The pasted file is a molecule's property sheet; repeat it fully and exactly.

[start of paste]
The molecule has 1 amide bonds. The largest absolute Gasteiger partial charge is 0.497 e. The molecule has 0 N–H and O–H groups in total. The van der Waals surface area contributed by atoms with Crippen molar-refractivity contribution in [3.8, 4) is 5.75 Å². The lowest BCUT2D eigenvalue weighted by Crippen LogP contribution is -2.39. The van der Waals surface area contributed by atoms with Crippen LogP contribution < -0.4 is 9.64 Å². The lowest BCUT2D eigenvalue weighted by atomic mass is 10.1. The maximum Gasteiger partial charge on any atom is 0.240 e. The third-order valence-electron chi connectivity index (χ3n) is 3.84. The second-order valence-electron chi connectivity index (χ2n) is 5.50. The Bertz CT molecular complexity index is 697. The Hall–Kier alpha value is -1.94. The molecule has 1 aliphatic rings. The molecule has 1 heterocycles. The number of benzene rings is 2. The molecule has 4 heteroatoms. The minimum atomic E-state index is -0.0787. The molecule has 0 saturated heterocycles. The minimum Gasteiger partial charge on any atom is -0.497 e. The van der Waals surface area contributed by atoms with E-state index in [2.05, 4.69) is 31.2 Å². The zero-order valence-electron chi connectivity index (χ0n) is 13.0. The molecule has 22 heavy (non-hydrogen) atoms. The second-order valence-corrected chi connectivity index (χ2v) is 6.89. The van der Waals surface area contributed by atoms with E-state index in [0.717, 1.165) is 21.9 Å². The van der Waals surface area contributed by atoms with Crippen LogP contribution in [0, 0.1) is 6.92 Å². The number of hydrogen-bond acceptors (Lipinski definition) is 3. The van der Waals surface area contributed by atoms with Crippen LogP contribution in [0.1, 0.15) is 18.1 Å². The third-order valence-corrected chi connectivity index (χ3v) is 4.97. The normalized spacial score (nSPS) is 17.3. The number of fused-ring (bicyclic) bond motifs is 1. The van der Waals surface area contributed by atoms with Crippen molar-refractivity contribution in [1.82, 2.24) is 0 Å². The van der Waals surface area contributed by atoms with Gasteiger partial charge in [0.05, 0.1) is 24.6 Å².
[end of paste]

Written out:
The molecule has 1 amide bonds. The largest absolute Gasteiger partial charge is 0.497 e. The molecule has 0 N–H and O–H groups in total. The van der Waals surface area contributed by atoms with Crippen molar-refractivity contribution in [3.8, 4) is 5.75 Å². The lowest BCUT2D eigenvalue weighted by Crippen LogP contribution is -2.39. The van der Waals surface area contributed by atoms with Crippen LogP contribution < -0.4 is 9.64 Å². The lowest BCUT2D eigenvalue weighted by atomic mass is 10.1. The maximum Gasteiger partial charge on any atom is 0.240 e. The third-order valence-electron chi connectivity index (χ3n) is 3.84. The second-order valence-electron chi connectivity index (χ2n) is 5.50. The Bertz CT molecular complexity index is 697. The Hall–Kier alpha value is -1.94. The molecule has 1 aliphatic rings. The molecule has 1 heterocycles. The number of benzene rings is 2. The molecule has 4 heteroatoms. The minimum atomic E-state index is -0.0787. The molecule has 0 saturated heterocycles. The minimum Gasteiger partial charge on any atom is -0.497 e. The van der Waals surface area contributed by atoms with E-state index in [2.05, 4.69) is 31.2 Å². The zero-order valence-electron chi connectivity index (χ0n) is 13.0. The molecule has 22 heavy (non-hydrogen) atoms. The second-order valence-corrected chi connectivity index (χ2v) is 6.89. The van der Waals surface area contributed by atoms with E-state index in [0.717, 1.165) is 21.9 Å². The van der Waals surface area contributed by atoms with Crippen LogP contribution in [0, 0.1) is 6.92 Å². The number of hydrogen-bond acceptors (Lipinski definition) is 3. The van der Waals surface area contributed by atoms with Crippen LogP contribution in [0.1, 0.15) is 18.1 Å². The third-order valence-corrected chi connectivity index (χ3v) is 4.97. The normalized spacial score (nSPS) is 17.3. The number of fused-ring (bicyclic) bond motifs is 1. The van der Waals surface area contributed by atoms with Crippen molar-refractivity contribution in [1.82, 2.24) is 0 Å². The van der Waals surface area contributed by atoms with Gasteiger partial charge in [0.05, 0.1) is 24.6 Å².